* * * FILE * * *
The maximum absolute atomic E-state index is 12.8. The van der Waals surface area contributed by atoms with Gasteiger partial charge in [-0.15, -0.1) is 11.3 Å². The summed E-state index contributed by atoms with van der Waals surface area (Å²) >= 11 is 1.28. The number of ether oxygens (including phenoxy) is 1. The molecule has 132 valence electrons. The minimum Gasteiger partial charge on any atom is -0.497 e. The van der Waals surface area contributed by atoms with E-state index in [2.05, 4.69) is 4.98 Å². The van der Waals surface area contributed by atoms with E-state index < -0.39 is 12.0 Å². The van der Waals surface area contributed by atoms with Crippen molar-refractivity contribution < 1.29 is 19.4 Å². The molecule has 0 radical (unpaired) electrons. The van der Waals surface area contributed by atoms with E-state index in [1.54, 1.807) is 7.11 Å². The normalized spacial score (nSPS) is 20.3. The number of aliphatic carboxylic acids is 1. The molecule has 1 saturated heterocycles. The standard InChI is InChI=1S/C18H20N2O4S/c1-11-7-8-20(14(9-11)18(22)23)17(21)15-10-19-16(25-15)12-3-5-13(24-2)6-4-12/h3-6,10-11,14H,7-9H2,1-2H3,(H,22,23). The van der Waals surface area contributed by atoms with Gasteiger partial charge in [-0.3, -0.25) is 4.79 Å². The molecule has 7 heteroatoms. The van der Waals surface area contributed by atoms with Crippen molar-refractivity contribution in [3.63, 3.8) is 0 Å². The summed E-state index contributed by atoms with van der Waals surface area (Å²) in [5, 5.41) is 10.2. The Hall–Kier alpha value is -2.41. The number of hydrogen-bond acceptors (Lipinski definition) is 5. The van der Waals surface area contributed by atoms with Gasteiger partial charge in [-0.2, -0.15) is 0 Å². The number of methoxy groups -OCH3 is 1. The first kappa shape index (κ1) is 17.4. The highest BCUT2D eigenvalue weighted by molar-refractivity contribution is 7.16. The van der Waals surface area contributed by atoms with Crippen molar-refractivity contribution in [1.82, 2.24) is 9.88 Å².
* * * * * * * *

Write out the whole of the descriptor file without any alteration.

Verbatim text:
The maximum absolute atomic E-state index is 12.8. The van der Waals surface area contributed by atoms with Gasteiger partial charge in [-0.15, -0.1) is 11.3 Å². The summed E-state index contributed by atoms with van der Waals surface area (Å²) >= 11 is 1.28. The number of ether oxygens (including phenoxy) is 1. The molecule has 132 valence electrons. The minimum Gasteiger partial charge on any atom is -0.497 e. The van der Waals surface area contributed by atoms with E-state index in [2.05, 4.69) is 4.98 Å². The van der Waals surface area contributed by atoms with E-state index < -0.39 is 12.0 Å². The van der Waals surface area contributed by atoms with Crippen molar-refractivity contribution < 1.29 is 19.4 Å². The molecule has 0 radical (unpaired) electrons. The van der Waals surface area contributed by atoms with E-state index in [1.54, 1.807) is 7.11 Å². The normalized spacial score (nSPS) is 20.3. The number of aliphatic carboxylic acids is 1. The molecule has 1 saturated heterocycles. The standard InChI is InChI=1S/C18H20N2O4S/c1-11-7-8-20(14(9-11)18(22)23)17(21)15-10-19-16(25-15)12-3-5-13(24-2)6-4-12/h3-6,10-11,14H,7-9H2,1-2H3,(H,22,23). The van der Waals surface area contributed by atoms with Gasteiger partial charge in [-0.3, -0.25) is 4.79 Å². The molecule has 7 heteroatoms. The van der Waals surface area contributed by atoms with Crippen molar-refractivity contribution in [3.63, 3.8) is 0 Å². The summed E-state index contributed by atoms with van der Waals surface area (Å²) in [5, 5.41) is 10.2. The Hall–Kier alpha value is -2.41. The number of hydrogen-bond acceptors (Lipinski definition) is 5. The van der Waals surface area contributed by atoms with Gasteiger partial charge in [-0.2, -0.15) is 0 Å². The number of methoxy groups -OCH3 is 1. The first kappa shape index (κ1) is 17.4. The highest BCUT2D eigenvalue weighted by molar-refractivity contribution is 7.16. The van der Waals surface area contributed by atoms with Crippen molar-refractivity contribution in [1.82, 2.24) is 9.88 Å².